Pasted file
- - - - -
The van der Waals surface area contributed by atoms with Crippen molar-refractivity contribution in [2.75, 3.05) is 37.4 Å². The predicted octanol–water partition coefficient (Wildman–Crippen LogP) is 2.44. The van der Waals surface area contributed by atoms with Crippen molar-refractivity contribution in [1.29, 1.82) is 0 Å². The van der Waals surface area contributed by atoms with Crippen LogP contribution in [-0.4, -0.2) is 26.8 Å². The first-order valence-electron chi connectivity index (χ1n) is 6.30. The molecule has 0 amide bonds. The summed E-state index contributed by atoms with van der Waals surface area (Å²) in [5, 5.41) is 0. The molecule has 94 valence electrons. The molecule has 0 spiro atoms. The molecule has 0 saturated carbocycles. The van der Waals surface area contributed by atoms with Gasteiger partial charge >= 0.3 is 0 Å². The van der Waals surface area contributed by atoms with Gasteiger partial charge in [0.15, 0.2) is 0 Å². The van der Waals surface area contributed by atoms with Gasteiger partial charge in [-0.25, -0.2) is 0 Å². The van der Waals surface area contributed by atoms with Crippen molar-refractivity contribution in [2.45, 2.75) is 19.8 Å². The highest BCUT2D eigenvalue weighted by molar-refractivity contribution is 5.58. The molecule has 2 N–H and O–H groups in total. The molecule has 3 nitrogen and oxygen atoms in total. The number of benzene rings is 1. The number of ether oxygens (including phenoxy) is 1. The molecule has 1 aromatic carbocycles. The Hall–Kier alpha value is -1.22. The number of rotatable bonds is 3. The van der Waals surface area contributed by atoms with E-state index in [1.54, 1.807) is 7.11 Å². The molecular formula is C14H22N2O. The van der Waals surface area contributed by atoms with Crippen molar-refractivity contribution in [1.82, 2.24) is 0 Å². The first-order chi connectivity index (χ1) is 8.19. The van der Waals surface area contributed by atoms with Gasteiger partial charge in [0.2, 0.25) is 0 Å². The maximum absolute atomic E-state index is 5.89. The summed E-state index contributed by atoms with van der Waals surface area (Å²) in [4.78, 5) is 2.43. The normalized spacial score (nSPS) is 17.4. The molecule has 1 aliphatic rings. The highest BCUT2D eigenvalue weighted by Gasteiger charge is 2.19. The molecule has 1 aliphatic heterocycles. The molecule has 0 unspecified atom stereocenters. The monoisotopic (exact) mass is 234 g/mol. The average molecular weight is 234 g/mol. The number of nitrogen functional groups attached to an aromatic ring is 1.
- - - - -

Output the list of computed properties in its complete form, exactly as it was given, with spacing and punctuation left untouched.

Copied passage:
The van der Waals surface area contributed by atoms with Crippen molar-refractivity contribution in [2.75, 3.05) is 37.4 Å². The predicted octanol–water partition coefficient (Wildman–Crippen LogP) is 2.44. The van der Waals surface area contributed by atoms with Crippen molar-refractivity contribution in [1.29, 1.82) is 0 Å². The van der Waals surface area contributed by atoms with Crippen LogP contribution in [-0.4, -0.2) is 26.8 Å². The first-order valence-electron chi connectivity index (χ1n) is 6.30. The molecule has 0 amide bonds. The summed E-state index contributed by atoms with van der Waals surface area (Å²) in [5, 5.41) is 0. The molecule has 94 valence electrons. The molecule has 0 spiro atoms. The molecule has 0 saturated carbocycles. The van der Waals surface area contributed by atoms with Gasteiger partial charge >= 0.3 is 0 Å². The van der Waals surface area contributed by atoms with Gasteiger partial charge in [0.15, 0.2) is 0 Å². The van der Waals surface area contributed by atoms with Gasteiger partial charge in [-0.25, -0.2) is 0 Å². The van der Waals surface area contributed by atoms with Crippen molar-refractivity contribution in [2.45, 2.75) is 19.8 Å². The highest BCUT2D eigenvalue weighted by molar-refractivity contribution is 5.58. The molecule has 2 N–H and O–H groups in total. The molecule has 3 nitrogen and oxygen atoms in total. The number of benzene rings is 1. The number of ether oxygens (including phenoxy) is 1. The molecule has 1 aromatic carbocycles. The Hall–Kier alpha value is -1.22. The number of rotatable bonds is 3. The van der Waals surface area contributed by atoms with E-state index in [1.54, 1.807) is 7.11 Å². The molecular formula is C14H22N2O. The van der Waals surface area contributed by atoms with Crippen molar-refractivity contribution in [1.82, 2.24) is 0 Å². The first-order chi connectivity index (χ1) is 8.19. The van der Waals surface area contributed by atoms with Gasteiger partial charge in [0.2, 0.25) is 0 Å². The maximum absolute atomic E-state index is 5.89. The summed E-state index contributed by atoms with van der Waals surface area (Å²) in [4.78, 5) is 2.43. The normalized spacial score (nSPS) is 17.4. The molecule has 1 aliphatic rings. The highest BCUT2D eigenvalue weighted by Gasteiger charge is 2.19. The molecule has 1 aliphatic heterocycles. The molecule has 0 unspecified atom stereocenters. The monoisotopic (exact) mass is 234 g/mol. The average molecular weight is 234 g/mol. The number of nitrogen functional groups attached to an aromatic ring is 1.